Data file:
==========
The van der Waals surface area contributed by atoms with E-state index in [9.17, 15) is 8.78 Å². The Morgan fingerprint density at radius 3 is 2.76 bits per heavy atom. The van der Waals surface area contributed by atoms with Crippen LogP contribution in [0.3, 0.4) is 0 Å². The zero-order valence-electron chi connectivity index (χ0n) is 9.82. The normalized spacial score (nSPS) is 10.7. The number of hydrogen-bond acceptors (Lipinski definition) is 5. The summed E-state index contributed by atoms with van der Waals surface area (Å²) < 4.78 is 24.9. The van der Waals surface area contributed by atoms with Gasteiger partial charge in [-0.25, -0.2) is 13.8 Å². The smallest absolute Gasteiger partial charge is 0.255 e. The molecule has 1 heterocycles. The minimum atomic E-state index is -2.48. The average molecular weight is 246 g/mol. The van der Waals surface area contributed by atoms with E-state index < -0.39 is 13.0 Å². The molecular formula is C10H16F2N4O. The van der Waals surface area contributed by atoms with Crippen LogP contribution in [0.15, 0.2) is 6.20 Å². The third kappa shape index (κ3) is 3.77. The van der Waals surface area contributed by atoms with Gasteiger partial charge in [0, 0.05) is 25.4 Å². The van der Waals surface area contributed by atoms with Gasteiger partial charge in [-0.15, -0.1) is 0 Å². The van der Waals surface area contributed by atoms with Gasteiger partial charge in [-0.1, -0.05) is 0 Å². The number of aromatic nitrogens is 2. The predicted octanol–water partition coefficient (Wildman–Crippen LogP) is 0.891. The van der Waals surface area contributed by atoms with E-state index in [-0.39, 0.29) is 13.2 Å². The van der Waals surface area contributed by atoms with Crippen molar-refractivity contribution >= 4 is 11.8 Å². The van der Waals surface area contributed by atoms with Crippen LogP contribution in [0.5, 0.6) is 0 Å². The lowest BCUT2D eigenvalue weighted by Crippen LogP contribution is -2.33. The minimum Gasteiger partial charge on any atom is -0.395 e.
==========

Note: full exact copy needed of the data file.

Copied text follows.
The van der Waals surface area contributed by atoms with E-state index in [9.17, 15) is 8.78 Å². The Morgan fingerprint density at radius 3 is 2.76 bits per heavy atom. The van der Waals surface area contributed by atoms with Crippen LogP contribution in [0.3, 0.4) is 0 Å². The zero-order valence-electron chi connectivity index (χ0n) is 9.82. The normalized spacial score (nSPS) is 10.7. The number of hydrogen-bond acceptors (Lipinski definition) is 5. The summed E-state index contributed by atoms with van der Waals surface area (Å²) < 4.78 is 24.9. The van der Waals surface area contributed by atoms with Gasteiger partial charge in [-0.25, -0.2) is 13.8 Å². The smallest absolute Gasteiger partial charge is 0.255 e. The molecule has 1 heterocycles. The minimum atomic E-state index is -2.48. The average molecular weight is 246 g/mol. The van der Waals surface area contributed by atoms with E-state index < -0.39 is 13.0 Å². The molecular formula is C10H16F2N4O. The van der Waals surface area contributed by atoms with Crippen LogP contribution in [0.15, 0.2) is 6.20 Å². The third kappa shape index (κ3) is 3.77. The van der Waals surface area contributed by atoms with Gasteiger partial charge in [0, 0.05) is 25.4 Å². The van der Waals surface area contributed by atoms with Gasteiger partial charge in [-0.15, -0.1) is 0 Å². The van der Waals surface area contributed by atoms with Gasteiger partial charge in [-0.1, -0.05) is 0 Å². The number of aromatic nitrogens is 2. The predicted octanol–water partition coefficient (Wildman–Crippen LogP) is 0.891. The van der Waals surface area contributed by atoms with E-state index in [-0.39, 0.29) is 13.2 Å². The van der Waals surface area contributed by atoms with Crippen molar-refractivity contribution >= 4 is 11.8 Å². The van der Waals surface area contributed by atoms with Crippen LogP contribution in [0.5, 0.6) is 0 Å². The lowest BCUT2D eigenvalue weighted by Crippen LogP contribution is -2.33. The minimum Gasteiger partial charge on any atom is -0.395 e.